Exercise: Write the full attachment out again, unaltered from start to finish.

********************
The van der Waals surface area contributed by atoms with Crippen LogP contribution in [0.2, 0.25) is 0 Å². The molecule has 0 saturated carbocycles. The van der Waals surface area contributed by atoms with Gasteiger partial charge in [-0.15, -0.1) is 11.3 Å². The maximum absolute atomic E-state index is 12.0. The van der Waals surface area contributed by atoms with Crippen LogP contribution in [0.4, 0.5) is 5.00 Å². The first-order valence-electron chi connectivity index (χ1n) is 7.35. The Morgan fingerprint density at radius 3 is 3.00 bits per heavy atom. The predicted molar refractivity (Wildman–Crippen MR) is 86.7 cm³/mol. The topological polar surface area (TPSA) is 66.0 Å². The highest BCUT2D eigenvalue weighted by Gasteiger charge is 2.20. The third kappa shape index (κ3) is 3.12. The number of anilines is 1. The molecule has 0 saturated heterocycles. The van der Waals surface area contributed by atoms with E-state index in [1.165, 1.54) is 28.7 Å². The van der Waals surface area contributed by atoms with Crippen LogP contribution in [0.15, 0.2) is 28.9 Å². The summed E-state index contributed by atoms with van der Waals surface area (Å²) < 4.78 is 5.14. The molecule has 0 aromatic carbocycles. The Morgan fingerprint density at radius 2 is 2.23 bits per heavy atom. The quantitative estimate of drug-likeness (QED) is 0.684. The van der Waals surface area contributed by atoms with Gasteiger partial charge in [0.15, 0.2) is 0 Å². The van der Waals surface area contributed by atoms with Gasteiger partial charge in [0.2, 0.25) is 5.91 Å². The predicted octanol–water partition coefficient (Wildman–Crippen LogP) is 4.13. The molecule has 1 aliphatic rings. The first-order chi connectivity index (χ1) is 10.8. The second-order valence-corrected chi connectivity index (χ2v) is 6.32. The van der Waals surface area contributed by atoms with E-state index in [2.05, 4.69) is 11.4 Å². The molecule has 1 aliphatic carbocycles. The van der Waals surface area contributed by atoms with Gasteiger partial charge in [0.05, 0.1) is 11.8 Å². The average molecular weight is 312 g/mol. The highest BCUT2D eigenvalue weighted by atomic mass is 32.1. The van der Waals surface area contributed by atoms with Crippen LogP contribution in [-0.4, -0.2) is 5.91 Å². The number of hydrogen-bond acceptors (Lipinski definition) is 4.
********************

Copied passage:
The van der Waals surface area contributed by atoms with Crippen LogP contribution in [0.2, 0.25) is 0 Å². The molecule has 0 saturated carbocycles. The van der Waals surface area contributed by atoms with Gasteiger partial charge in [-0.15, -0.1) is 11.3 Å². The maximum absolute atomic E-state index is 12.0. The van der Waals surface area contributed by atoms with Crippen LogP contribution in [0.4, 0.5) is 5.00 Å². The first-order valence-electron chi connectivity index (χ1n) is 7.35. The Morgan fingerprint density at radius 3 is 3.00 bits per heavy atom. The predicted molar refractivity (Wildman–Crippen MR) is 86.7 cm³/mol. The topological polar surface area (TPSA) is 66.0 Å². The highest BCUT2D eigenvalue weighted by Gasteiger charge is 2.20. The third kappa shape index (κ3) is 3.12. The number of anilines is 1. The molecule has 0 saturated heterocycles. The van der Waals surface area contributed by atoms with E-state index in [1.165, 1.54) is 28.7 Å². The van der Waals surface area contributed by atoms with Crippen LogP contribution in [0.15, 0.2) is 28.9 Å². The summed E-state index contributed by atoms with van der Waals surface area (Å²) < 4.78 is 5.14. The molecule has 0 aromatic carbocycles. The Morgan fingerprint density at radius 2 is 2.23 bits per heavy atom. The quantitative estimate of drug-likeness (QED) is 0.684. The van der Waals surface area contributed by atoms with Gasteiger partial charge in [0.15, 0.2) is 0 Å². The van der Waals surface area contributed by atoms with Gasteiger partial charge in [0.2, 0.25) is 5.91 Å². The predicted octanol–water partition coefficient (Wildman–Crippen LogP) is 4.13. The molecule has 1 aliphatic rings. The first-order chi connectivity index (χ1) is 10.8. The second-order valence-corrected chi connectivity index (χ2v) is 6.32. The van der Waals surface area contributed by atoms with E-state index in [2.05, 4.69) is 11.4 Å². The molecule has 1 aliphatic carbocycles. The van der Waals surface area contributed by atoms with Gasteiger partial charge in [0.05, 0.1) is 11.8 Å². The average molecular weight is 312 g/mol. The highest BCUT2D eigenvalue weighted by atomic mass is 32.1. The van der Waals surface area contributed by atoms with Crippen LogP contribution in [-0.4, -0.2) is 5.91 Å². The number of hydrogen-bond acceptors (Lipinski definition) is 4.